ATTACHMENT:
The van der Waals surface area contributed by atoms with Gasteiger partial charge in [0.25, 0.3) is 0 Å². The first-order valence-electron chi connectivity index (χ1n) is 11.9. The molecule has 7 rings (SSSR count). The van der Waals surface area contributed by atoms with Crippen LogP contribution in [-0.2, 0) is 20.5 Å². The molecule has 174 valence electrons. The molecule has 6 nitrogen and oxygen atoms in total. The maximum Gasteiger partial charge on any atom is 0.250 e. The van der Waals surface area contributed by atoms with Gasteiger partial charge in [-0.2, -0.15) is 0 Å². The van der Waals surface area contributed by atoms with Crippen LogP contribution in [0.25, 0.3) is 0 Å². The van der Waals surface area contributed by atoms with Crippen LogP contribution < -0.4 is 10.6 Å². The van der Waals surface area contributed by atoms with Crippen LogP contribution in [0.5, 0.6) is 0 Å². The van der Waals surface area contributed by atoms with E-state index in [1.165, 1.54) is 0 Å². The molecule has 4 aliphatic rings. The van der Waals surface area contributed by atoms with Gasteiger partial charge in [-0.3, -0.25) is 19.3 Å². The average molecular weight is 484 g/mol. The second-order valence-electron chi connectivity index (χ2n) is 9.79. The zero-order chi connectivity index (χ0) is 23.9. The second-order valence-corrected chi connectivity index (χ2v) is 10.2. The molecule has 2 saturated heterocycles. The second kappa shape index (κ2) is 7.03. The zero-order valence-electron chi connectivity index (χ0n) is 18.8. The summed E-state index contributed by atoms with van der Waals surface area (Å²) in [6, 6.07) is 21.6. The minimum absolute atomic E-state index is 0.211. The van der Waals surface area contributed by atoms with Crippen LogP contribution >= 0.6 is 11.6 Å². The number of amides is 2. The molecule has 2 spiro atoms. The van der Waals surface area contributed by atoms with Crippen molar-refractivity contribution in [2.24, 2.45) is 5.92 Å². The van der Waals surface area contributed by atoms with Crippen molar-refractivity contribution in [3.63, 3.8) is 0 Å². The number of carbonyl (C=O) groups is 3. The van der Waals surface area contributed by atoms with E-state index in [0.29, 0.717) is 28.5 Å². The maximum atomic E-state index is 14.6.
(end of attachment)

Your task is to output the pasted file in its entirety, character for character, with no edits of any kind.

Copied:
The van der Waals surface area contributed by atoms with Gasteiger partial charge in [0.25, 0.3) is 0 Å². The first-order valence-electron chi connectivity index (χ1n) is 11.9. The molecule has 7 rings (SSSR count). The van der Waals surface area contributed by atoms with Crippen LogP contribution in [-0.2, 0) is 20.5 Å². The molecule has 174 valence electrons. The molecule has 6 nitrogen and oxygen atoms in total. The maximum Gasteiger partial charge on any atom is 0.250 e. The van der Waals surface area contributed by atoms with Gasteiger partial charge in [-0.2, -0.15) is 0 Å². The van der Waals surface area contributed by atoms with Crippen LogP contribution in [0.25, 0.3) is 0 Å². The van der Waals surface area contributed by atoms with Crippen LogP contribution < -0.4 is 10.6 Å². The van der Waals surface area contributed by atoms with Crippen LogP contribution in [0.5, 0.6) is 0 Å². The van der Waals surface area contributed by atoms with E-state index in [1.165, 1.54) is 0 Å². The molecule has 4 aliphatic rings. The van der Waals surface area contributed by atoms with Gasteiger partial charge in [-0.3, -0.25) is 19.3 Å². The average molecular weight is 484 g/mol. The second-order valence-electron chi connectivity index (χ2n) is 9.79. The zero-order chi connectivity index (χ0) is 23.9. The second-order valence-corrected chi connectivity index (χ2v) is 10.2. The molecule has 2 saturated heterocycles. The second kappa shape index (κ2) is 7.03. The zero-order valence-electron chi connectivity index (χ0n) is 18.8. The summed E-state index contributed by atoms with van der Waals surface area (Å²) in [6, 6.07) is 21.6. The minimum absolute atomic E-state index is 0.211. The van der Waals surface area contributed by atoms with Crippen LogP contribution >= 0.6 is 11.6 Å². The number of amides is 2. The molecule has 2 spiro atoms. The van der Waals surface area contributed by atoms with Crippen molar-refractivity contribution in [2.24, 2.45) is 5.92 Å². The van der Waals surface area contributed by atoms with Crippen molar-refractivity contribution in [3.63, 3.8) is 0 Å². The number of carbonyl (C=O) groups is 3. The van der Waals surface area contributed by atoms with E-state index in [0.29, 0.717) is 28.5 Å². The maximum atomic E-state index is 14.6.